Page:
When conducting inquiries into the complaints, the questioning by the Commission was aimed at unearthing credible material indicative of the person responsible for the disappearance concerned. The Commissions could come to a finding based on a balance of probabilities as the provisions of the Evidence Ordinance of Sri Lanka are not applicable to the proceedings of Commissions of Inquiry. It is on this basis that the Commissions had prepared lists of persons responsible for the disappearances which they inquired into. These lists were handed to the President of the country who has passed them on to the Attorney General for necessary action. It is left to the Attorney-General to avail the services of the Disappearances Investigation Unit of the Criminal Investigation Department to record any corroborative evidence that may be needed to tie up the loose ends of the evidence to enable charges being framed against the perpetrators and to prove such charges beyond reasonable doubt, to enable a conviction to be obtained in the Court of law.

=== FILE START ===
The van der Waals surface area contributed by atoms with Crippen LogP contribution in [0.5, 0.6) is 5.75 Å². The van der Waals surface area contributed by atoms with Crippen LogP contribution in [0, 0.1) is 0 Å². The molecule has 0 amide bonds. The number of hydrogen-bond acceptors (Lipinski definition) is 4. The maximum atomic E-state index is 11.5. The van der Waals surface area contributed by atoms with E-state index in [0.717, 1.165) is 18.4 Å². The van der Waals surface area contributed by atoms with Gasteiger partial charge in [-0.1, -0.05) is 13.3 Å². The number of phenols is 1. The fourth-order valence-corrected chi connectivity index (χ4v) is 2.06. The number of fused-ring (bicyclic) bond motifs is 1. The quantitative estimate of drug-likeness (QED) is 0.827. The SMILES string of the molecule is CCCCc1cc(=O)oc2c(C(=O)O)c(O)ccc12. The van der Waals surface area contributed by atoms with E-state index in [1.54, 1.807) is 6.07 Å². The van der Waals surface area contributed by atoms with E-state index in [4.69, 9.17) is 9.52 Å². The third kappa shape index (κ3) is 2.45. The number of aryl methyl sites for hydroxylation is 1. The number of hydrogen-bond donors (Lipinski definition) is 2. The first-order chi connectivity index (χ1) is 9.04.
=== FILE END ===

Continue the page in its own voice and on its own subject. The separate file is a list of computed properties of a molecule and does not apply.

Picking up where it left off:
The evidence recorded by the Commission and all other connected documents are deposited at the National Archives from which the Attorney-General could access them if necessary, for further action under the law, to deal with the those responsible.
There are eyewitnesses to killings of abducted persons. only in a few cases inquired into by the Commissions. The Commission took the view that killings during the relevant period, also to be a form of causing the disappearance of a person. In many cases there are eyewitnesses to abductions at round ups; social gatherings such as funerals, weddings etc; cordon and search operations; schools, at places of work; on the roads; at public meetings; check points; at or near police stations or army camps, and, from the homes of the persons who have now disappeared. In such cases the persons involved are being charged for abduction. When abductions had taken place at the hands of unknown persons, there are witnesses who have seen the person abducted subsequently in police security force camps in custody. In other cases even after months or years, the parents or spouses of the disappeared have learnt, through others taken to custody and confined at detention centers and later released or escaped, that particular persons who had disappeared were last seen in custody at such centers.